- Capacity building
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- Medical affairs
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- Educational institutions
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- Case Management
The end of the year is an exciting and busy time for nonprofit organizations due to the year-end fundraising season. On top of any year-end campaigns, nonprofits also use this time to organize their annual financial reports and prepare for necessary federal and state tax filings.
However, your nonprofit’s staff aren’t the only ones navigating financial documents at the end of the year. Your donors may be going through a similar experience, gathering receipts and financial summaries in order to manage their own taxes and annual budgets. For some donors, part of getting their finances together involves reaching out to your nonprofit for their year-end donation receipts.
Year-end donation receipts help both donors and nonprofits maintain transparency and ensure everyone can complete their federal and state filings accurately.
Fortunately, year-end donation receipts don’t have to be complicated. You can clear up many concerns and misconceptions by asking a few common questions:
- What should be included in a donation receipt?
- When should your nonprofit send donation receipts?
- How should a nonprofit send donation receipts?
- Are there any exceptions or complications to donation receipts?
Maintaining donation receipt best practices throughout the year can reduce stress for both your staff and your donors. It also makes the reporting process easier and faster for everyone involved.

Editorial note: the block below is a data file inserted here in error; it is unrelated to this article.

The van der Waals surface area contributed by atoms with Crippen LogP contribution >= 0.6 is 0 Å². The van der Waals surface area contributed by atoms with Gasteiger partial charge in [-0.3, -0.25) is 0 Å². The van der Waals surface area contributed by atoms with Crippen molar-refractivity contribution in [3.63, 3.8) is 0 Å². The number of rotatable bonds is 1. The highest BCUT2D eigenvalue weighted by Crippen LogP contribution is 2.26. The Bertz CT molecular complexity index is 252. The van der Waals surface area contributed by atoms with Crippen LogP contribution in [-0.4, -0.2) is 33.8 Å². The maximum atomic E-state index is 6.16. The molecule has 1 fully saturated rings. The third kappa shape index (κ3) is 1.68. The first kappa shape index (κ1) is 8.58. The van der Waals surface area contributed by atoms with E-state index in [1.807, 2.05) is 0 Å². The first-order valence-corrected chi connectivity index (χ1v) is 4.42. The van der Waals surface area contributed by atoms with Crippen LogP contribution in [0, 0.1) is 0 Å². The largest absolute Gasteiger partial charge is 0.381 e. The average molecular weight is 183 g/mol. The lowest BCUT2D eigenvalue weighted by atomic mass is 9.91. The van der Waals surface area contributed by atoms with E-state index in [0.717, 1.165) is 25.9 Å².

What should be included in a donation receipt?
Year-end donation receipts and regular donation receipts given out at other times of the year are slightly different documents, though they contain much of the same information. Specifically, your year-end donation receipt is an overall, formal acknowledgement of every donation given over the course of the year.
The Internal Revenue Service (IRS) has specific requirements for what must be present on a donation receipt for it to be considered an official receipt rather than an informal acknowledgement. However, there are some components you may want to add even if they are not legally required. For example, you don’t need to summarize every donation made in your year-end donation receipts to maintain legal compliance, but it’s still good practice so donors can track all of their individual donations.
To comply with legal requirements for fundraising, your official donation receipts must include:
- Your organization’s name.
- The donor’s name.
- The date the donation was received.
- The donation amount.
- Description of non-cash donations, if applicable.
- A statement that nothing was given in exchange for the donation or an estimate of the value of what was given in exchange, if applicable.